As one of Australia’s largest offshore producers, Chevron stands to bear a greater share of the cost than those who profited from Northern Endeavour.
”We take a proactive and planned approach to decommissioning, and we already fully account for our decommissioning obligations.”
Shell Australia chair Tony Nunan was also blunt in the group’s opposition to a levy, at a conference this week in Sydney.
“We will continue to work with government on the direction that it goes in, but we don’t support the levy,” he said.
”We will work with government on the options, we are engaged in the process, and we will stay engaged in it.“
Beach Energy managing director Matt Kay describes the sector’s predicament as “fairly unpleasant”, admitting it is “not a great reflection for Australian industry in terms of where we have finished”.
“You can imagine the discussion I would have to have at board level and with investors that potentially Beach will have to front up for an asset that it has never been involved in on the other side of the country and has never received any economic rent from,” Mr Kay said.
”So if it’s the right thing to do for the industry going forward, clearly we will be there, but it is a pretty unpleasant place to be.”
Still, Mr Pitt is brushing off industry’s outrage at the levy, adamant that it must step up to cover the costs of Northern Endeavour, and noting that the surcharge was tabled by government only after the industry failed to come up with its own solution.
“I have been very clear with the industry from the time I came into this role that taxpayers will not be bearing the cost of the Northern Endeavour decommissioning,” Mr Pitt told AFR Weekend.
“I gave offshore oil and gas exploration companies ample opportunity to put forward alternative proposals to address the liquidation of the Northern Oil and Gas Company,” he added, promising the government would consult with industry on how the levy will be implemented.
Mr Kay, who like Mr Nunan sits on the board of oil and gas industry association APPEA, said the sector had to pull together to resolve the crisis. But he acknowledged there were “always behind closed-doors conversations”, when quizzed on alternatives under discussion.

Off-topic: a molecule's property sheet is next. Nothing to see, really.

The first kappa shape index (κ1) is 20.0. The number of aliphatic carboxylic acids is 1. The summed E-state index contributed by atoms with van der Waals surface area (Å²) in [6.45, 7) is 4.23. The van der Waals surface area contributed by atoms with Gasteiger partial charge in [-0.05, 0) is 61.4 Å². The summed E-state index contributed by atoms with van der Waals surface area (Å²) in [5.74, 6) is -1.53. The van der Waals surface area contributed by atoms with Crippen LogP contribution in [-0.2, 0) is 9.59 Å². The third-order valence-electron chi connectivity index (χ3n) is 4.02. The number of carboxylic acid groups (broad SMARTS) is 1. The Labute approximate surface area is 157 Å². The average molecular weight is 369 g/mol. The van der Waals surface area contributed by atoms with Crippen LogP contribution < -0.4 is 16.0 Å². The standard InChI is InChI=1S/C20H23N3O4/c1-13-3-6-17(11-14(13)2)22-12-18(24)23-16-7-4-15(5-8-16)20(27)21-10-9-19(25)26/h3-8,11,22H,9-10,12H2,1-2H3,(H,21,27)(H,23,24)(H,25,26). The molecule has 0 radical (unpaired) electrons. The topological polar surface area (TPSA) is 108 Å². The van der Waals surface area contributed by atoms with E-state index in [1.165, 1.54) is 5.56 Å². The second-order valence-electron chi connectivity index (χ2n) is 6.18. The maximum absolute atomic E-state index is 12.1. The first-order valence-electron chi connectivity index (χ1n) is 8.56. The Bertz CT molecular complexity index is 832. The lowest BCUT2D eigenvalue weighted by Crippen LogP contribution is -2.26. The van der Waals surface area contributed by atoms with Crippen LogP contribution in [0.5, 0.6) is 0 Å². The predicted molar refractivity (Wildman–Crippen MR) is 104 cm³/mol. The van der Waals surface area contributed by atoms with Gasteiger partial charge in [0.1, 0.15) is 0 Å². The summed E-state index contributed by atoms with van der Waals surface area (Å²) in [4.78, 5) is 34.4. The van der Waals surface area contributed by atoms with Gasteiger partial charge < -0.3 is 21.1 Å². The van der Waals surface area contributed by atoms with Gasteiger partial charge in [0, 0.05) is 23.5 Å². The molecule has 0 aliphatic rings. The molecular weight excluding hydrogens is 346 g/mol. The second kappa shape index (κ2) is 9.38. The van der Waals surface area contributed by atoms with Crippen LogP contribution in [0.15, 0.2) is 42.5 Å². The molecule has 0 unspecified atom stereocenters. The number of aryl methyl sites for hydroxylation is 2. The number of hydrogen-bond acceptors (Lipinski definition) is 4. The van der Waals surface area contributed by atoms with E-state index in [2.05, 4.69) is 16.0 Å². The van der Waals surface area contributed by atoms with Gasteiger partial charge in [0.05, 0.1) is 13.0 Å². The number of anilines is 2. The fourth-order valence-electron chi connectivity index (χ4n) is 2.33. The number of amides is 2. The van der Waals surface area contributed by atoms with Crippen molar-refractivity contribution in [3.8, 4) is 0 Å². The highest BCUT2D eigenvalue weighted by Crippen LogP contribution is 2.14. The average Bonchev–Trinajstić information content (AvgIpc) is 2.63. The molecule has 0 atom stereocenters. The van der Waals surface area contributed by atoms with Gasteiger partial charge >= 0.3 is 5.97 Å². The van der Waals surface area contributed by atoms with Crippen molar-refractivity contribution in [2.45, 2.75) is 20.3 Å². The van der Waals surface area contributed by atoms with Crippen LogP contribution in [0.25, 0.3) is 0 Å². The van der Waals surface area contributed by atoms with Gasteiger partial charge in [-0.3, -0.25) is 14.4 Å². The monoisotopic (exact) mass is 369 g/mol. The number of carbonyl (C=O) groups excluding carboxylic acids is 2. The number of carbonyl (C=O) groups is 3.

Santos has been more direct in signalling its view that Woodside should sort the mess, even arguing for a retrospective change to introduce a trailing liability for past asset sales to avoid damaging the industry’s reputation and losing community support.
“In this case Santos has formed the view that the reputational risk to the industry is greater than the risk of deterring future investment,” CEO Mr Gallagher said in a submission to government.
“Santos considers that the beneficiaries of the fields and assets should be held responsible for any unfunded liability rather than the industry as a whole. The beneficiaries include previous titleholders and the Commonwealth through resource rent receipts.”
But Woodside is shrugging off any responsibility, pointing out that its sale of Northern Endeavour to NOGA in 2016 was fully scrutinised and approved by two industry regulators.
“The regulations at the time of the sale were very clear that there was no trailing liability,” acting CEO Meg O’Neill said this week.
“Government has been pretty clear with us that they don’t intend to do something that goes back on the regulatory or legislative regime that was in place at the time.”
APPEA is urging the government to consider other options to avoid setting a “terrible precedent”, damaging the economy and undermining investment confidence in the offshore industry.
A spokesman pointed to options such as selling the asset, working with creditors, making available Petroleum Resource Rent Tax credits and seeking “in-kind” contributions from industry,
“A levy is not the right instrument,” he said.
Extracted from AFR